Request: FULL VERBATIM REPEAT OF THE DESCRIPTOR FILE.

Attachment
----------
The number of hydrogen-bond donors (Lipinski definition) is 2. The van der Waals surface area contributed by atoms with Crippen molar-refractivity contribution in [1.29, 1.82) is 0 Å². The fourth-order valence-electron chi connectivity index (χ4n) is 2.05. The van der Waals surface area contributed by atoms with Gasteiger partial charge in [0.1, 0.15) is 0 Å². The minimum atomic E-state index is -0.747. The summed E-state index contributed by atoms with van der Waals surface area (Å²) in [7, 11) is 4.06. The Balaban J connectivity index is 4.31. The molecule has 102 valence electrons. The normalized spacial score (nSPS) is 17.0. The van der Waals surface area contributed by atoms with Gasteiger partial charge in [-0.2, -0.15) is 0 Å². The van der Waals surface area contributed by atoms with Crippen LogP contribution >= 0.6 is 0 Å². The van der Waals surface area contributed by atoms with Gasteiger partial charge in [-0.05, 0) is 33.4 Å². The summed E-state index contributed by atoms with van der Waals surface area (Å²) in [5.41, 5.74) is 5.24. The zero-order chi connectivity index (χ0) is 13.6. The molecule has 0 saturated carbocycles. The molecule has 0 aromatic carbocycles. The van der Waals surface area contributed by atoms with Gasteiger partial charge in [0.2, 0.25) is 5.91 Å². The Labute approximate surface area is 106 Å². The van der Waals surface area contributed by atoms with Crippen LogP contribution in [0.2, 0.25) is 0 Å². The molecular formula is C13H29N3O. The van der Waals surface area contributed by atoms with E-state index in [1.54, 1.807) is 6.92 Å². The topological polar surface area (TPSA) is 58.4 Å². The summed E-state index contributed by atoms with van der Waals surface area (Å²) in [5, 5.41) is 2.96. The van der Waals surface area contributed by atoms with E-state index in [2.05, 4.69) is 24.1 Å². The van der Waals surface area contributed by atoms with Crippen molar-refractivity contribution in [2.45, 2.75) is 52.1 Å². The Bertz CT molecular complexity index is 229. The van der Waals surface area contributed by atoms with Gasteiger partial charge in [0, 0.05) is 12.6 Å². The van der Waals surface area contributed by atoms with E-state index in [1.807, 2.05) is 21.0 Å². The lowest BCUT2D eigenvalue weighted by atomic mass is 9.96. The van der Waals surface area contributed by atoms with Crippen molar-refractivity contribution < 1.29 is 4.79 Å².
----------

The number of hydrogen-bond donors (Lipinski definition) is 2. The van der Waals surface area contributed by atoms with Crippen molar-refractivity contribution in [1.29, 1.82) is 0 Å². The fourth-order valence-electron chi connectivity index (χ4n) is 2.05. The van der Waals surface area contributed by atoms with Gasteiger partial charge in [0.1, 0.15) is 0 Å². The minimum atomic E-state index is -0.747. The summed E-state index contributed by atoms with van der Waals surface area (Å²) in [7, 11) is 4.06. The Balaban J connectivity index is 4.31. The molecule has 102 valence electrons. The normalized spacial score (nSPS) is 17.0. The van der Waals surface area contributed by atoms with Gasteiger partial charge in [-0.2, -0.15) is 0 Å². The van der Waals surface area contributed by atoms with Crippen LogP contribution >= 0.6 is 0 Å². The van der Waals surface area contributed by atoms with Gasteiger partial charge in [-0.05, 0) is 33.4 Å². The summed E-state index contributed by atoms with van der Waals surface area (Å²) in [5.41, 5.74) is 5.24. The zero-order chi connectivity index (χ0) is 13.6. The molecule has 0 saturated carbocycles. The molecule has 0 aromatic carbocycles. The van der Waals surface area contributed by atoms with Gasteiger partial charge in [0.2, 0.25) is 5.91 Å². The Labute approximate surface area is 106 Å². The van der Waals surface area contributed by atoms with Crippen LogP contribution in [0.2, 0.25) is 0 Å². The molecular formula is C13H29N3O. The van der Waals surface area contributed by atoms with E-state index in [1.54, 1.807) is 6.92 Å². The topological polar surface area (TPSA) is 58.4 Å². The summed E-state index contributed by atoms with van der Waals surface area (Å²) in [5, 5.41) is 2.96. The van der Waals surface area contributed by atoms with E-state index in [2.05, 4.69) is 24.1 Å². The van der Waals surface area contributed by atoms with Crippen molar-refractivity contribution in [2.45, 2.75) is 52.1 Å². The Bertz CT molecular complexity index is 229. The van der Waals surface area contributed by atoms with Gasteiger partial charge in [0, 0.05) is 12.6 Å². The van der Waals surface area contributed by atoms with E-state index in [1.807, 2.05) is 21.0 Å². The lowest BCUT2D eigenvalue weighted by atomic mass is 9.96. The van der Waals surface area contributed by atoms with Crippen molar-refractivity contribution < 1.29 is 4.79 Å².